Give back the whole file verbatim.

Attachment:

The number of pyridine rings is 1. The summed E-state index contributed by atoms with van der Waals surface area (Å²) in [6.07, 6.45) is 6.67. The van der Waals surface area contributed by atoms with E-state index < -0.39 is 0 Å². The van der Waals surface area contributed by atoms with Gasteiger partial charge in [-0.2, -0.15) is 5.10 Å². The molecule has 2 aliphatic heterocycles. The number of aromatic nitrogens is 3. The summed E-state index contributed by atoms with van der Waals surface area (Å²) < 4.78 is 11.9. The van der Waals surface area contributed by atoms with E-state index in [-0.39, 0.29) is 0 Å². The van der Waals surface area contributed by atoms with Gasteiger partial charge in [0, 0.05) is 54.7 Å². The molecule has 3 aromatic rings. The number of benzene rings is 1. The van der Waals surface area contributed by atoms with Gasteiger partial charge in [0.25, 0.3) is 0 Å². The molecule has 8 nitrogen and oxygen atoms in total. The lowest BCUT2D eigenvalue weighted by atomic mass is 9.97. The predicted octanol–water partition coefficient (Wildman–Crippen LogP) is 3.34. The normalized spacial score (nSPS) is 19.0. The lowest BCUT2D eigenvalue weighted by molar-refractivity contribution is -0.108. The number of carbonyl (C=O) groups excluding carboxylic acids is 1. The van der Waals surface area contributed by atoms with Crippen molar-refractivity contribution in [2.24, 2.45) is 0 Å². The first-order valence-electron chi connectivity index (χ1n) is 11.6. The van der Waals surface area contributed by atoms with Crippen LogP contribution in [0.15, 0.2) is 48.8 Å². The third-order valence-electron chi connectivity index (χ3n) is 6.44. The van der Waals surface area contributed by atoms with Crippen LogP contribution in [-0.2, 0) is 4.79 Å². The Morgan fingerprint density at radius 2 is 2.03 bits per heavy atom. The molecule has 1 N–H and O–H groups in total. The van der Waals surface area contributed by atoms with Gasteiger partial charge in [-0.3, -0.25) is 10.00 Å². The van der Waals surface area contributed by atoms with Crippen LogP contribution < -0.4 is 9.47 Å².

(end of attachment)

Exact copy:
The number of pyridine rings is 1. The summed E-state index contributed by atoms with van der Waals surface area (Å²) in [6.07, 6.45) is 6.67. The van der Waals surface area contributed by atoms with E-state index < -0.39 is 0 Å². The van der Waals surface area contributed by atoms with Gasteiger partial charge in [-0.2, -0.15) is 5.10 Å². The molecule has 2 aliphatic heterocycles. The number of aromatic nitrogens is 3. The summed E-state index contributed by atoms with van der Waals surface area (Å²) < 4.78 is 11.9. The van der Waals surface area contributed by atoms with E-state index in [-0.39, 0.29) is 0 Å². The van der Waals surface area contributed by atoms with Gasteiger partial charge in [0, 0.05) is 54.7 Å². The molecule has 3 aromatic rings. The number of benzene rings is 1. The van der Waals surface area contributed by atoms with Gasteiger partial charge in [0.25, 0.3) is 0 Å². The molecule has 8 nitrogen and oxygen atoms in total. The lowest BCUT2D eigenvalue weighted by atomic mass is 9.97. The predicted octanol–water partition coefficient (Wildman–Crippen LogP) is 3.34. The normalized spacial score (nSPS) is 19.0. The lowest BCUT2D eigenvalue weighted by molar-refractivity contribution is -0.108. The number of carbonyl (C=O) groups excluding carboxylic acids is 1. The van der Waals surface area contributed by atoms with Crippen molar-refractivity contribution in [2.24, 2.45) is 0 Å². The first-order valence-electron chi connectivity index (χ1n) is 11.6. The van der Waals surface area contributed by atoms with Crippen LogP contribution in [0.15, 0.2) is 48.8 Å². The third-order valence-electron chi connectivity index (χ3n) is 6.44. The van der Waals surface area contributed by atoms with Crippen LogP contribution in [-0.2, 0) is 4.79 Å². The Morgan fingerprint density at radius 2 is 2.03 bits per heavy atom. The molecule has 1 N–H and O–H groups in total. The van der Waals surface area contributed by atoms with Gasteiger partial charge in [-0.3, -0.25) is 10.00 Å². The van der Waals surface area contributed by atoms with Crippen LogP contribution < -0.4 is 9.47 Å².